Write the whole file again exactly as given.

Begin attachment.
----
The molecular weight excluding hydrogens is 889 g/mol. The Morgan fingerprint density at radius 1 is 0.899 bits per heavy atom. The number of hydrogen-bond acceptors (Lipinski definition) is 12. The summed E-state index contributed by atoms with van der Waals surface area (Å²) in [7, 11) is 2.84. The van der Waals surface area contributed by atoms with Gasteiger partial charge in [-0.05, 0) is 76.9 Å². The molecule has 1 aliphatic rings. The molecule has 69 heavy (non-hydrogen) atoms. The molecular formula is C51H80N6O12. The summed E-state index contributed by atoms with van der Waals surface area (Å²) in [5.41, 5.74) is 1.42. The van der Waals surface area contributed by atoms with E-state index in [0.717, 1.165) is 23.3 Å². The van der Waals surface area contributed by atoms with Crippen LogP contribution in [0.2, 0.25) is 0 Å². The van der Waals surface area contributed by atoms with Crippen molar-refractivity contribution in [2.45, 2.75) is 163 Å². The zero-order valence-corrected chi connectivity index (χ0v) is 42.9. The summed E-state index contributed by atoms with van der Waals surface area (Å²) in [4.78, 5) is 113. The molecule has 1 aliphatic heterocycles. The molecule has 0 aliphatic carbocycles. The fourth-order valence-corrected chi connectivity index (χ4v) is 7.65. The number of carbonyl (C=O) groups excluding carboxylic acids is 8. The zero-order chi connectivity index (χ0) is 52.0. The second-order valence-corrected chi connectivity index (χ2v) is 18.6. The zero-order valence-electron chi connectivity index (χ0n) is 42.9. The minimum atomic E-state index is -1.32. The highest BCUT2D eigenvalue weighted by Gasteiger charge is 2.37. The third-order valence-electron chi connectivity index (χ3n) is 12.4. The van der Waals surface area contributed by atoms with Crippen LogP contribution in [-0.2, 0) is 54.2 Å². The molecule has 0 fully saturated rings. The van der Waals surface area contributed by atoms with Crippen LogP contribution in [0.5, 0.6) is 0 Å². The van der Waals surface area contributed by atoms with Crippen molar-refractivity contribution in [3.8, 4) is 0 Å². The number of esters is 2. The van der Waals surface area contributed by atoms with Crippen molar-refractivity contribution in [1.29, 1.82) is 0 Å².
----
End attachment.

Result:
The molecular weight excluding hydrogens is 889 g/mol. The Morgan fingerprint density at radius 1 is 0.899 bits per heavy atom. The number of hydrogen-bond acceptors (Lipinski definition) is 12. The summed E-state index contributed by atoms with van der Waals surface area (Å²) in [7, 11) is 2.84. The van der Waals surface area contributed by atoms with Gasteiger partial charge in [-0.05, 0) is 76.9 Å². The molecule has 1 aliphatic rings. The molecule has 69 heavy (non-hydrogen) atoms. The molecular formula is C51H80N6O12. The summed E-state index contributed by atoms with van der Waals surface area (Å²) in [5.41, 5.74) is 1.42. The van der Waals surface area contributed by atoms with E-state index in [0.717, 1.165) is 23.3 Å². The van der Waals surface area contributed by atoms with Crippen LogP contribution in [0.2, 0.25) is 0 Å². The van der Waals surface area contributed by atoms with Crippen molar-refractivity contribution in [2.45, 2.75) is 163 Å². The zero-order valence-corrected chi connectivity index (χ0v) is 42.9. The summed E-state index contributed by atoms with van der Waals surface area (Å²) in [4.78, 5) is 113. The molecule has 1 aliphatic heterocycles. The molecule has 0 aliphatic carbocycles. The fourth-order valence-corrected chi connectivity index (χ4v) is 7.65. The number of carbonyl (C=O) groups excluding carboxylic acids is 8. The zero-order chi connectivity index (χ0) is 52.0. The second-order valence-corrected chi connectivity index (χ2v) is 18.6. The zero-order valence-electron chi connectivity index (χ0n) is 42.9. The minimum atomic E-state index is -1.32. The highest BCUT2D eigenvalue weighted by Gasteiger charge is 2.37. The third-order valence-electron chi connectivity index (χ3n) is 12.4. The van der Waals surface area contributed by atoms with Crippen LogP contribution in [-0.2, 0) is 54.2 Å². The molecule has 0 fully saturated rings. The van der Waals surface area contributed by atoms with Crippen LogP contribution in [0.5, 0.6) is 0 Å². The van der Waals surface area contributed by atoms with Crippen molar-refractivity contribution in [3.8, 4) is 0 Å². The number of esters is 2. The van der Waals surface area contributed by atoms with Crippen molar-refractivity contribution in [1.29, 1.82) is 0 Å².